AIA-CLF Embodied Carbon Toolkit for Architects

Supporting architects in tackling embodied carbon within their practice

Image above: A sample page of the Embodied Carbon Toolkit for Architects, detailing the role architects play and urgency in which the profession needs to tackle embodied carbon

Image above: a sample page of the Embodied Carbon Toolkit that highlights the role and urgency that architects play in incorporating embodied carbon in their practice.

Reducing the environmental impact of projects has long been a key consideration in the architecture community, from increasing operational energy efficiencies to supporting the electrification of buildings. Now, in the face of climate change, addressing embodied carbon is crucial in meeting decarbonization roles. The architecture profession can lead the way in going beyond operational carbon, the emissions associated with the energy used to operate the buildings, through addressing embodied carbon within their projects as well. Embodied carbon refers to the greenhouse gas emissions that are associated with materials and construction processes over the entire life cycle of a building.  

Currently, the building industry generates almost 40% of annual CO2 emissions, illustrating that if significant reductions are taken, this industry can be a key leader in reaching decarbonization targets. Embodied carbon alone accounts for 11% of global annual emissions and is connected to issues of public health and equity. It is imperative that embodied carbon becomes a focus of emission reductions within the industry. By tackling embodied carbon in their projects, architects can drive significant change, working towards a zero-carbon, equitable, and healthy built environmental for all.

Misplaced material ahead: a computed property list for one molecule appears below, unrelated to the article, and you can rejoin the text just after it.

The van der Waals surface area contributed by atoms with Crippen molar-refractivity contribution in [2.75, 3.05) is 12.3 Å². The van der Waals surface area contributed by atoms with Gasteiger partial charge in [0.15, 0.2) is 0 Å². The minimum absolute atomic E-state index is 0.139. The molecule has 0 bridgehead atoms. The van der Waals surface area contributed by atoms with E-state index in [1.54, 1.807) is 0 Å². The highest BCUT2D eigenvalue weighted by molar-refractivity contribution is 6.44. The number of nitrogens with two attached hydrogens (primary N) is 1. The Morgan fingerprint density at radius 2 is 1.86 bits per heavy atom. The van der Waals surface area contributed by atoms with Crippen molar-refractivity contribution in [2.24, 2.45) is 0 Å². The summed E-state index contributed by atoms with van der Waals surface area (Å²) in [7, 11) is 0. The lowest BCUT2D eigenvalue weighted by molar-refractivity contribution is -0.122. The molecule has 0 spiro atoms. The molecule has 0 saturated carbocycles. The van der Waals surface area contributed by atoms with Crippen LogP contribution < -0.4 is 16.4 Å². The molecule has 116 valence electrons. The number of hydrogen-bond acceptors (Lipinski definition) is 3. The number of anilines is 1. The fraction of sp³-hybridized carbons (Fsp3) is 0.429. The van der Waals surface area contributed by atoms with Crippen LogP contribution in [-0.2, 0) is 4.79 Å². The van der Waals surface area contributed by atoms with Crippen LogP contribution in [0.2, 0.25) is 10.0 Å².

The AIA-CLF Embodied Carbon Toolkit for Architects serves to provide architects an overview and the necessary steps to be taken to reduce embodied carbon in their projects. This resource is divided into three parts, introducing the necessary steps and resources to take in reducing embodied carbon. This resource intends to empower building designers by:  

  • introducing embodied carbon and discussing its significance in furthering architects’ influence in decarbonizing the building industry
  • providing an understanding of measuring embodied carbon through the methodology of a life cycle assessment
  • equipping them with strategies to reduce embodied carbon in their own projects
  • incorporating additional resources for implemented strategies and tools that this resource examines

Image credits

Image above: A sample page of the Embodied Carbon Toolkit for Architects, detailing the role architects play and urgency in which the profession needs to tackle embodied carbon